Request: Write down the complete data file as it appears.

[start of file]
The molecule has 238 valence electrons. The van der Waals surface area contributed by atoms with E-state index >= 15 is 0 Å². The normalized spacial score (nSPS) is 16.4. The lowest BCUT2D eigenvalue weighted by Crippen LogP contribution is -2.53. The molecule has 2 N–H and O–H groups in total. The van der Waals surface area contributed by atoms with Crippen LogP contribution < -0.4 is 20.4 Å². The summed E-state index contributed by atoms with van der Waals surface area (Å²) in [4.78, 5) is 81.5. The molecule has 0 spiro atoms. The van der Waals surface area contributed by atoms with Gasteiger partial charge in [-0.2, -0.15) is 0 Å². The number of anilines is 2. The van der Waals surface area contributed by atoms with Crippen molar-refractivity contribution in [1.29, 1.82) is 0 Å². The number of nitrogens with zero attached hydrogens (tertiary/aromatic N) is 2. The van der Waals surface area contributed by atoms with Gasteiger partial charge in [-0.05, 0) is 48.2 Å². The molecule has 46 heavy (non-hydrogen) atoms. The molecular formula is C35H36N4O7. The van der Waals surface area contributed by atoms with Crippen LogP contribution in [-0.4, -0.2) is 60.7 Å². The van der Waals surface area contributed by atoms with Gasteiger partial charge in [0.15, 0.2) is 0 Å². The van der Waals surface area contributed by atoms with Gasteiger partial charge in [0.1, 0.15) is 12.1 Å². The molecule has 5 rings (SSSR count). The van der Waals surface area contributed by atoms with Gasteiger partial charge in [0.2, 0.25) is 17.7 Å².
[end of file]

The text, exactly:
The molecule has 238 valence electrons. The van der Waals surface area contributed by atoms with E-state index >= 15 is 0 Å². The normalized spacial score (nSPS) is 16.4. The lowest BCUT2D eigenvalue weighted by Crippen LogP contribution is -2.53. The molecule has 2 N–H and O–H groups in total. The van der Waals surface area contributed by atoms with Crippen LogP contribution < -0.4 is 20.4 Å². The summed E-state index contributed by atoms with van der Waals surface area (Å²) in [4.78, 5) is 81.5. The molecule has 0 spiro atoms. The van der Waals surface area contributed by atoms with Gasteiger partial charge in [-0.2, -0.15) is 0 Å². The number of anilines is 2. The van der Waals surface area contributed by atoms with Crippen molar-refractivity contribution in [1.29, 1.82) is 0 Å². The number of nitrogens with zero attached hydrogens (tertiary/aromatic N) is 2. The van der Waals surface area contributed by atoms with Gasteiger partial charge in [-0.05, 0) is 48.2 Å². The molecule has 46 heavy (non-hydrogen) atoms. The molecular formula is C35H36N4O7. The van der Waals surface area contributed by atoms with Crippen LogP contribution in [-0.4, -0.2) is 60.7 Å². The van der Waals surface area contributed by atoms with Gasteiger partial charge in [0.15, 0.2) is 0 Å². The van der Waals surface area contributed by atoms with Gasteiger partial charge in [0.1, 0.15) is 12.1 Å². The molecule has 5 rings (SSSR count). The van der Waals surface area contributed by atoms with Gasteiger partial charge in [0.2, 0.25) is 17.7 Å².